We have created a novel component (bricks) for future utilization.
The standard part entails the insertion of a switch protein sequence into the pET-22b (+) plasmid. It is designed to express binding proteins triggered by heavy metal cadmium and reporter proteins. This module serves the purpose of detecting the presence and concentration of cadmium in samples. To construct the standard part, the switch protein was synthesized, and the restriction enzyme information was examined, as depicted below (Figure 1).


Figure 1. Map of the linear neck-loop switch analyzed using SnapGene Viewer, displaying the restriction enzyme information (EcoRI and HindIII sites absent).

Upon verifying the restriction enzyme information of the switch protein using SnapGene software, it was integrated into the pET-22b (+) plasmid, creating the standard part via PCR. The outcome is presented as follows (Figure 2).

Figure 2. Enzymatic cleavage map using PCR and EcoRI and HindIII digestion identification. Marker, 1 - Double-enzyme cleaved target gene; 2 - Plasmid.

The switch protein plasmid is designed for the expression of binding proteins controlled by heavy metal cadmium and fluorescent proteins. It encompasses the cadmium aptamer sequence, RBS, partial aptamer complementary sequence, which form a switch, followed by genes encoding the cadmium-binding protein and the tagged fluorescent protein. In the presence of cadmium, it binds to its aptamer sequence, activating the switch to trigger the expression of binding and fluorescent proteins, which can be easily measured. The mechanism is illustrated in Figure 3.

Figure 3. Mechanism of the fluorescent protein switch gene.

Simultaneously, the switch fluorescent protein was cloned into the pET-22b (+) expression vector to construct the recombinant plasmid pET-22b-fluorescent protein switch. After transfection into the BL21 strain, no green fluorescent protein (GFP) (green color) was observed by the naked eye, indicating the efficacy of the switch, as shown in Figure 4.

Figure 4. Efficacy test of the switch protein. Bacterial clones transfected with the switch protein alone appear white, while bacterial clones transfected with both the switch protein and aptamer exhibit yellow-green color (aptamer sequence activates the expression of GFP).

Figure 5. GFP expression in the BL21 strain.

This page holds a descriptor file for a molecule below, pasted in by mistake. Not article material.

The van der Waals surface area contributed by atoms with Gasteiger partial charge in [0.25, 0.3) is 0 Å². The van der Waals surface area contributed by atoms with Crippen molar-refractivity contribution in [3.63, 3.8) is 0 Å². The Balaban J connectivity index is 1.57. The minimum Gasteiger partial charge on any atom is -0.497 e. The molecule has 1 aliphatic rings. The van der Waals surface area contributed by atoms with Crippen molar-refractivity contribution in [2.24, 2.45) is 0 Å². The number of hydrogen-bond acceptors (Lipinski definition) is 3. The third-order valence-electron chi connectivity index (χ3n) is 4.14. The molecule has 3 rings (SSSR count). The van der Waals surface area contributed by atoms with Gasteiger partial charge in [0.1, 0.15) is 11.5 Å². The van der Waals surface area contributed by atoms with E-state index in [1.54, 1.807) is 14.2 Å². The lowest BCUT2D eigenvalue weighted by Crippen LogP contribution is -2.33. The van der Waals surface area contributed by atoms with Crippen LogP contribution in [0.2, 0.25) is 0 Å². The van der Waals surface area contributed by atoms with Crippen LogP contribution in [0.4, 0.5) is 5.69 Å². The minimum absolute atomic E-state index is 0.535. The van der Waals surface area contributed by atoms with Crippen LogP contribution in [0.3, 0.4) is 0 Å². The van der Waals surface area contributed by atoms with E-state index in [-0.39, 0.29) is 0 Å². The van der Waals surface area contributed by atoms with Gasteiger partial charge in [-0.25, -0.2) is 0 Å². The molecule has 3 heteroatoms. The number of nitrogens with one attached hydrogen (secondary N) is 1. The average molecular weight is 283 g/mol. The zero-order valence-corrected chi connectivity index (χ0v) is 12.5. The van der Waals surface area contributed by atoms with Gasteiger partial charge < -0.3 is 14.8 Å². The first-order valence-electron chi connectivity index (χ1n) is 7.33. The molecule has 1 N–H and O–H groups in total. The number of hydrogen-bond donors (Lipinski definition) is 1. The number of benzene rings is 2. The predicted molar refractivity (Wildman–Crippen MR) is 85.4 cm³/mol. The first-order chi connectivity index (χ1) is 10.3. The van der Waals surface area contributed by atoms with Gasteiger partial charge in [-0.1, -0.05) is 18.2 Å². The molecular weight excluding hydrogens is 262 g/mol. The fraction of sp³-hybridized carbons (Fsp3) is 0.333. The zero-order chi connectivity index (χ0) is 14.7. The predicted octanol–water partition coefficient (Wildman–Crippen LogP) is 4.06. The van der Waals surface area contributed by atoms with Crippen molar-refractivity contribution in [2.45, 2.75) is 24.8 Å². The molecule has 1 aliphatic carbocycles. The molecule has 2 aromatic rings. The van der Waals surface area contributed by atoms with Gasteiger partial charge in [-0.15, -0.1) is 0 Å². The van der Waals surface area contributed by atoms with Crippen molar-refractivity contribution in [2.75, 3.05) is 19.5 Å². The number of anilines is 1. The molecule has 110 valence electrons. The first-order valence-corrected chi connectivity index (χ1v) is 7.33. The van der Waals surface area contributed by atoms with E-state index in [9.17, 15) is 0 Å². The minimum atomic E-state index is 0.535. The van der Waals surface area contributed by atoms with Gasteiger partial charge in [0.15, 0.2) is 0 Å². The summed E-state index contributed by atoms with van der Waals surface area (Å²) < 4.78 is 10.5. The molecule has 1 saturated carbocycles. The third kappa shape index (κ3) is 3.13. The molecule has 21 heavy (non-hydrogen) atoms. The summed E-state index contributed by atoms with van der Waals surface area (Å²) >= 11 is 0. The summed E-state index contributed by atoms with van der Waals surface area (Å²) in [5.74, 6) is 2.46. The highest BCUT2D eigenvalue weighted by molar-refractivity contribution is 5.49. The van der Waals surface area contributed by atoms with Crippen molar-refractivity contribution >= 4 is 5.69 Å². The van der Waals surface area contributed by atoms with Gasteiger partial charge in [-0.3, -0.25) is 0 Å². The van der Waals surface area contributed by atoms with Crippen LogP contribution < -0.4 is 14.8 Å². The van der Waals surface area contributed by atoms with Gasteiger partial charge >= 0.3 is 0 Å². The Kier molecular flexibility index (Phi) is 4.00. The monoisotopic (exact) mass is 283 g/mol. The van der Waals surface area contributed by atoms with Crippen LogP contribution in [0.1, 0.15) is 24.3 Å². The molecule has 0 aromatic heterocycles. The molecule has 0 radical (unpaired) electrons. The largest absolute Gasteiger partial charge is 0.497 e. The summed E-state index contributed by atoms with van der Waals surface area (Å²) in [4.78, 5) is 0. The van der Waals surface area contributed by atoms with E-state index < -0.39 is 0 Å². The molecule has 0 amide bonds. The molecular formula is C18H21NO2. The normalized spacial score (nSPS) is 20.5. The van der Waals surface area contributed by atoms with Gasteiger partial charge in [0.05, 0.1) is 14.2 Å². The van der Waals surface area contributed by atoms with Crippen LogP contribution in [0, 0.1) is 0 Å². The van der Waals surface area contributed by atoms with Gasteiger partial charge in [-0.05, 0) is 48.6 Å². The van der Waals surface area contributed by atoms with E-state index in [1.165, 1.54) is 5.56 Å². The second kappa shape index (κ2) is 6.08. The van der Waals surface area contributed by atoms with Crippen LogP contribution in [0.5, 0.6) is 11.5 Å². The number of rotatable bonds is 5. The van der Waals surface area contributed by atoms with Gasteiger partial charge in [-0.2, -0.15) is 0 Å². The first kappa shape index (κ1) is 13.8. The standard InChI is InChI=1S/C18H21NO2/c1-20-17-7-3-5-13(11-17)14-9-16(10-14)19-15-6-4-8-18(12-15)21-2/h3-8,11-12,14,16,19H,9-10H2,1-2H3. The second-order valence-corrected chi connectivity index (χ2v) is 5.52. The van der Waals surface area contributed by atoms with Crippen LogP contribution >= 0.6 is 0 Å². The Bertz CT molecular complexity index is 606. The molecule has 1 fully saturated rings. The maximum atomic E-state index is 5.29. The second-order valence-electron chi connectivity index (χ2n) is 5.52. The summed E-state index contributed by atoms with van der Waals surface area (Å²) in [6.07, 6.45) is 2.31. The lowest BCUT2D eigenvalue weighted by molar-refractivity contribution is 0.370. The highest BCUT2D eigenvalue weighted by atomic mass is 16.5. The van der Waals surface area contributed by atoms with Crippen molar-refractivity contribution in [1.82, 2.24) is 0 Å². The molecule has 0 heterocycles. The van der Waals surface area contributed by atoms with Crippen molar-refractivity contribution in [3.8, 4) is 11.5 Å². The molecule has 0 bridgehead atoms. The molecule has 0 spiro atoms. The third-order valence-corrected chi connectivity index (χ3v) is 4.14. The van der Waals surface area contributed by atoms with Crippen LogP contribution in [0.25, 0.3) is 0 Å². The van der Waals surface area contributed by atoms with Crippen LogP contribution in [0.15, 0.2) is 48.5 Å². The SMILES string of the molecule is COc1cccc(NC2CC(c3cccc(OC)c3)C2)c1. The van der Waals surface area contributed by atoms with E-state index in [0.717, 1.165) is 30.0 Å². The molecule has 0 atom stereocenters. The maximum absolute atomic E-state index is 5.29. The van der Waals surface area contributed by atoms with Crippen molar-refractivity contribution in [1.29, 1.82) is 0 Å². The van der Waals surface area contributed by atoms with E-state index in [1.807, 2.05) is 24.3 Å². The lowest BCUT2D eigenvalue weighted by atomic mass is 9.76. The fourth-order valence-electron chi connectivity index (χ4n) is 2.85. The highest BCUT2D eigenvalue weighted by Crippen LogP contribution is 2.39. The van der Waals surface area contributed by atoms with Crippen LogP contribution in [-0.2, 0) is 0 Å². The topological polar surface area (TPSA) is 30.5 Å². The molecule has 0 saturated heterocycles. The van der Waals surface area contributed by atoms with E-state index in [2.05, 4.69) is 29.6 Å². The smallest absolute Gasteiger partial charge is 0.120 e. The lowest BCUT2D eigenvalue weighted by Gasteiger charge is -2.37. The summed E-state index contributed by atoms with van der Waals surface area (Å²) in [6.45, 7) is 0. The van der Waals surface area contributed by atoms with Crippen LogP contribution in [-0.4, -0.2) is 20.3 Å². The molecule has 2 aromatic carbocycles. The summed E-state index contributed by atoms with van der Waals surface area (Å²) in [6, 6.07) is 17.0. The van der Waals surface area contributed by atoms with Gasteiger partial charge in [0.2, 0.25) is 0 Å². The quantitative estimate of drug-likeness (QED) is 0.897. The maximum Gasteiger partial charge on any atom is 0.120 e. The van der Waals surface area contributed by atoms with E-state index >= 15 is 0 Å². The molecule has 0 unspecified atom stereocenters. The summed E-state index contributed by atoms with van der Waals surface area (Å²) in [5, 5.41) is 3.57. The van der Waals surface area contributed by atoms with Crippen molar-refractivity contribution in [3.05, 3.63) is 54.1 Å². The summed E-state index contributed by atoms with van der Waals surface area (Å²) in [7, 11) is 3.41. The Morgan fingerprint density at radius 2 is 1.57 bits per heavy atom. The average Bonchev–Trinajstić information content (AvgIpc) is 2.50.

To enhance the yield of fluorescent and binding proteins, various cultivation conditions were optimized, including fermentation time and heavy metal ion concentration. BL21 strains containing the switch plasmid were cultivated under different conditions. Because the reporter protein GFP is coloured at different intensities, the optimal conditions were easily discerned by monitoring color changes. Optimization experiments revealed that a 1-hour reaction time was the most favorable condition for high yield of Escherichia coli reporter protein.

Figure 6. Optimization of BL21 strain cultivation conditions with the switch fluorescent protein plasmid and various cadmium concentrations.

Our heavy metal detection approach relies on nucleic acid aptamers, leveraging color changes on paper-based sensors. Currently, other methods can also detect heavy metals in the laboratory, but they involve complex procedures, and also have high requirements for personnel, equipment, and environment, high costs, and extended timeframes.


To facilitate quick access to diagnostic test results, we have created a compact device (Figure 6). The device features a side window for accommodating two paper strips: one for reference and the other for sample testing, enabling qualitative and quantitative analysis. The device also has a smartphone holder, retractable for accommodating smartphones of various sizes and specifications, is situated on the device. Smartphones are used for image acquisition. The device is equipped with appropriate light sources internally to provide ample brightness and offers different light sources to stimulate various colors of reporter proteins.

Paper-Based Sensors

Reagents and materials relevant to the cell-free system are lyophilized onto the paper strips. During testing, the sample is added to the blank area of the paper strip. To ensure more accurate detection, blank control experiments are conducted simultaneously when working with experimental paper strips.

Figure 7. Paper-based sensors for the detection and adsorption of heavy metals in water environments. A, Schematic diagram; B, Water solution detection results; C, Fluorescence intensity analysis.


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